First, for a successful self-exam, you need to know what to look for. Take note of any new moles or skin growths and any monitor existing growths that begin to grow or change significantly. Lesions that itch, change, bleed, or don't heal are also warning signs you should be aware of.

An easy way to remember what to look for with respect to moles is with the acronym: ABCDE.

Asymmetry - Refers to the shape of a mole. A malignant mole is often asymmetrical where if the lesion is cut in half, one side does not look like the other side while a benign mole is symmetrical.

Border - Again referencing shape, border refers to the outer edge of a mole. Malignant moles tend to have a rough, non-uniform edge or border. Moles that have an irregular border are often an indication of early melanoma.

Colour - A mole that is multiple colours within the same lesion or demonstrates different shades other than brown is often an indicator of skin cancer. Melanomas often appear to have hues of red, white, black or blue.

Diameter - Unlike A and B, diameter relates to the size of the mole. Non-cancerous moles usually have a smaller diameter than malignant ones. A good rule of reference is the size of an eraser tip of a pencil; melanomas are usually larger in diameter than the 6 mm eraser tip.

Evolving - This characteristic or trait of a mole requires the monitoring of moles for change over a period of time. Be on the alert for any changes in size, shape, color, elevation, other traits, or any new symptoms such as bleeding, itching or crusting. If you recognize any of these characteristics, it is important to book a screening examination with a certified dermatologist, an accredited skin specialist.

What should I expect from a professional skin cancer screening, Dr Paul Lubitz?”

A skin cancer screening is easy, painless and relatively quick. A regular and complete skin screening should be a regular part of a health care regimen, especially for those people who spend a lot of time outdoors, or for people that live in a high-risk area such as the Bow Valley because of the higher elevation.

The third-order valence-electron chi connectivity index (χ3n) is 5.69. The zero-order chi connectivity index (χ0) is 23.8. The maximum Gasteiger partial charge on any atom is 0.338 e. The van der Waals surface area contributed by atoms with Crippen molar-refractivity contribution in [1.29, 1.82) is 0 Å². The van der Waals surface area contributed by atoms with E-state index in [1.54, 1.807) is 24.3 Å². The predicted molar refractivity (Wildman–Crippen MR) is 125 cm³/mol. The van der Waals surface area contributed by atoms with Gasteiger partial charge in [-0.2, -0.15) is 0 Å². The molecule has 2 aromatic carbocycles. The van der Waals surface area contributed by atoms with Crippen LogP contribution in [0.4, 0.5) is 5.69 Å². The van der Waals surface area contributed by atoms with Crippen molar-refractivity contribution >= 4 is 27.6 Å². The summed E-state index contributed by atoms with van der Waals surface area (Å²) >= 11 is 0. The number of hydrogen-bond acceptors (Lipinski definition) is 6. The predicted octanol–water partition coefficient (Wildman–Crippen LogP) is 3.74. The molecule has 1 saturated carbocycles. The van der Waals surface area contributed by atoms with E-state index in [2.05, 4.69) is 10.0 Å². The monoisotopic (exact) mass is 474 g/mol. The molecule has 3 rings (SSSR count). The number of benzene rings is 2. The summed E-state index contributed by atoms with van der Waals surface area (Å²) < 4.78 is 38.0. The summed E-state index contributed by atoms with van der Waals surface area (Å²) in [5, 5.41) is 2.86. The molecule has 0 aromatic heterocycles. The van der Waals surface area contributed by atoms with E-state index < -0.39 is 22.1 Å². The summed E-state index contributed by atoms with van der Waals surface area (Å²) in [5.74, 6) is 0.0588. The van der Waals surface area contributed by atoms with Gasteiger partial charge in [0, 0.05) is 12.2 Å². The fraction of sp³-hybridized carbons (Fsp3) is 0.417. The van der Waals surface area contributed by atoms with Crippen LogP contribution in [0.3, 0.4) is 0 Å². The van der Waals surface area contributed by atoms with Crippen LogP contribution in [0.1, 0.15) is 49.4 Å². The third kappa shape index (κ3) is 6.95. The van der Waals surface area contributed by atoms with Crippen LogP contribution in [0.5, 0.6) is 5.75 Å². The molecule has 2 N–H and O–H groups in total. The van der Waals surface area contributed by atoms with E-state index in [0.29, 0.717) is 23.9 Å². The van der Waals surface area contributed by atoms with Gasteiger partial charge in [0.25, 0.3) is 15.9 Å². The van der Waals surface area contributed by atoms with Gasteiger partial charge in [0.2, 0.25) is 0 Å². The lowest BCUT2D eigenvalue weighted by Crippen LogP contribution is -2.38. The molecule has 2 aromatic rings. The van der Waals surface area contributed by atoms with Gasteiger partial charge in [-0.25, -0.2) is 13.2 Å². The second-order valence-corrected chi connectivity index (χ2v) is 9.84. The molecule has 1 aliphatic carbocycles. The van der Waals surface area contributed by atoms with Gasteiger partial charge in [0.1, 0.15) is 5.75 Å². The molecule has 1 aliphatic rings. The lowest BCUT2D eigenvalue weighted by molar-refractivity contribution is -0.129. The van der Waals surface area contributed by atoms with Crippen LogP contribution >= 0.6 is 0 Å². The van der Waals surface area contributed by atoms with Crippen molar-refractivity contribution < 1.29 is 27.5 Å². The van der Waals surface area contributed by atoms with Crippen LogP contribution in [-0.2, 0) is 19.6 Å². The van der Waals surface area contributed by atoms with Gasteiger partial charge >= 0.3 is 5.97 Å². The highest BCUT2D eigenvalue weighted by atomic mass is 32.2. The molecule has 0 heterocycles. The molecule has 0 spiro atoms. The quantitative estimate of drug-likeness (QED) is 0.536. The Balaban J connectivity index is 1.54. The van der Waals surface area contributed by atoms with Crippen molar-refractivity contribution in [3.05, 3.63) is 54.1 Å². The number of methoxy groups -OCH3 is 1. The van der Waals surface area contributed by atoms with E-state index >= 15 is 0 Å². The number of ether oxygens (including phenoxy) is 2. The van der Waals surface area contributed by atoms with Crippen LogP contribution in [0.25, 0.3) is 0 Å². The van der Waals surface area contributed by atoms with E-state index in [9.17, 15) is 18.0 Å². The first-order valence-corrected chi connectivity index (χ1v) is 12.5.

1. First, an initial assessment is conducted where information about a patient’s history and predisposition to skin cancer is gathered. Questions are related to: your family and personal skin history, skin cancer history, frequency of sun exposure, history of sunburns, whether you've ever used indoor tanning beds and how often and the type of sun protection you use.

2. From there, a physical examination is conducted carefully examining any moles, lesions or skin growths. In some cases, your dermatologist may use a magnifying lens, magnifying glasses or a sophisticated instrument called a dermatoscope in order to better examine questionable skin lesions.

3. If there is an area of concern, the doctor will then discuss his findings with you, at which point you both can decide on an effective course of action which might include a skin biopsy, digital imaging or careful observation of the skin lesion.

Performed regularly, self-examinations and professional screenings can alert you to changes in your skin and aid in the early detection of skin cancer. Self-exams should be done at least once a month and a complete skin examination ideally by a board certified dermatologist should be booked annually or sooner if you notice any of changes listed above.